Our Fellow Americans,

Your baby is born with flippers. Your brother has Proteus syndrome, like the Elephant Man. Your mother has an unusually scaly epidermis.  In the old days, these people would be locked away in some kind of basement or crawlspace, so that their “abnormalities” wouldn’t offend the prudish senses of “polite society.” It’s a narrative trope that is as least as old as Jane Eyre. You don’t like something? Lock it away. Out of sight, out of mind.
Today we have protective services and civil liberties unions to make sure that no one is wrongfully sequestering a person simply because “normal” people might find their presence untoward. Yet despite all these measures keeping people from being unduly marginalized, you can’t always curb the instinct humans have to censor or shut out things that make them personally uncomfortable. No matter how limply the banner of Common Decency might hang in the proverbial wind, there will always be busybodies attempting to uphold it and force the rest of us to pledge our allegiance to it.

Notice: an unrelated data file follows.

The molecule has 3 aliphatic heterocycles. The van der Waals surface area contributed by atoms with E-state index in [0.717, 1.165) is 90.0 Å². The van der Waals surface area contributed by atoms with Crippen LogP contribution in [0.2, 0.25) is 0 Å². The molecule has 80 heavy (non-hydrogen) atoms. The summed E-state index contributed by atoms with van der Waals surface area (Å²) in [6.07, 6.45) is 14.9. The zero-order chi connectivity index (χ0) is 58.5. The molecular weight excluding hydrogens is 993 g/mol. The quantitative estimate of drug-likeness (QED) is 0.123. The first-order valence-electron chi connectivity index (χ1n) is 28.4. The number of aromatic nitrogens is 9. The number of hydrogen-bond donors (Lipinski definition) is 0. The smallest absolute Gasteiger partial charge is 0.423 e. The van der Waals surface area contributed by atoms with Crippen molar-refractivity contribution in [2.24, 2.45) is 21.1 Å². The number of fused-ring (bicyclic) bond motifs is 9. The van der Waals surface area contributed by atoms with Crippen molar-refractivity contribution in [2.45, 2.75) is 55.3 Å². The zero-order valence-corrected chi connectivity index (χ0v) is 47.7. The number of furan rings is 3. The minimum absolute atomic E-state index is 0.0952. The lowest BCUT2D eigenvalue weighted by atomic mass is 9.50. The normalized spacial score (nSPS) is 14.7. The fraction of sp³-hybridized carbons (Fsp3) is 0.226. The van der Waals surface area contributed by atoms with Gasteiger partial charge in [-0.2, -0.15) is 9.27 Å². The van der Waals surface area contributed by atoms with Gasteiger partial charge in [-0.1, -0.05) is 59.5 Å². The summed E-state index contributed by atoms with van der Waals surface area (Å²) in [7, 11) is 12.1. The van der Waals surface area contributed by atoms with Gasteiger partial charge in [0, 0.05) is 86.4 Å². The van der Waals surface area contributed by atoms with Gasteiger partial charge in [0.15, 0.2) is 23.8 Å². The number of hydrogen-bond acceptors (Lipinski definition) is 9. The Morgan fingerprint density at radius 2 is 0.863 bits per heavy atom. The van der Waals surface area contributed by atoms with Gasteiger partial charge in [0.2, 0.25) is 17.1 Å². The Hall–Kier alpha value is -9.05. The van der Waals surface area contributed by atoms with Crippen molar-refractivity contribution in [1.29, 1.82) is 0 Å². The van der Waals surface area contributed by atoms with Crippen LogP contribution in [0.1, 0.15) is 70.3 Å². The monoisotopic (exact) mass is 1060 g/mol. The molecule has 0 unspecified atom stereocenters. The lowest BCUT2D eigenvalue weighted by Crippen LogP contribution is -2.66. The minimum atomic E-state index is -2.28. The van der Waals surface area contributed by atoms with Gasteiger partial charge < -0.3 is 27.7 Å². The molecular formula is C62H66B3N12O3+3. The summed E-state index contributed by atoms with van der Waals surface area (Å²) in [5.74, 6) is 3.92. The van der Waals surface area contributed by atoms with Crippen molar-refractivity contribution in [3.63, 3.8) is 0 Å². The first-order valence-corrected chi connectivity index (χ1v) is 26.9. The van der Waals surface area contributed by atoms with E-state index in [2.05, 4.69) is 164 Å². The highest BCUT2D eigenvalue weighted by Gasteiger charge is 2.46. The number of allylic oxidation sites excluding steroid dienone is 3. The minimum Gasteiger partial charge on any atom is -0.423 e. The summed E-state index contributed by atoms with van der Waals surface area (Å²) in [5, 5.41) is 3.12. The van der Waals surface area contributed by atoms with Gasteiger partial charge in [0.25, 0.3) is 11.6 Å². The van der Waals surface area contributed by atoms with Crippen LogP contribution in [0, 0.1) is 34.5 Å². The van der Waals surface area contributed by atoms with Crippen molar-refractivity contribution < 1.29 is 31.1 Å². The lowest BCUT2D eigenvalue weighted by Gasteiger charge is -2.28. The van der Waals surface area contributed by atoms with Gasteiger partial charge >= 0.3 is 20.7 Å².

We’ve attempted to corral the Westboro Baptist Church’s protests, because we find their message offensive. We still attach stigmas to body modification, despite how middle-class tattoos have become in recent years. We cluck our tongues, shake our heads and decry midget wrestling as exploitive – even if the little people themselves are the ones running it.
However, no matter how hard you try, the freaks and scalawags are no longer confined to the sideshow or the basement. They’re free to roam where they please. We live in America, damn it. And despite all of the problems with our nation, the one thing we can all still rely on is a ratified First Amendment.
Take note: The Constitution doesn’t state that whatever anyone says, writes, produces or publishes is mandatory for your perusal. It merely keeps our voices – all of our voices – from being silenced. Remember, that if one thing can be censored, all things can be censored.  Those who would stifle someone else in the too-often invoked name of Common Decency should bear that in mind.
If you don’t like it, ignore it and move on. That’s what a grown-up would do.

God Bless America,
John-Ross Boyce and Nadia Ashtawy
Editors of The V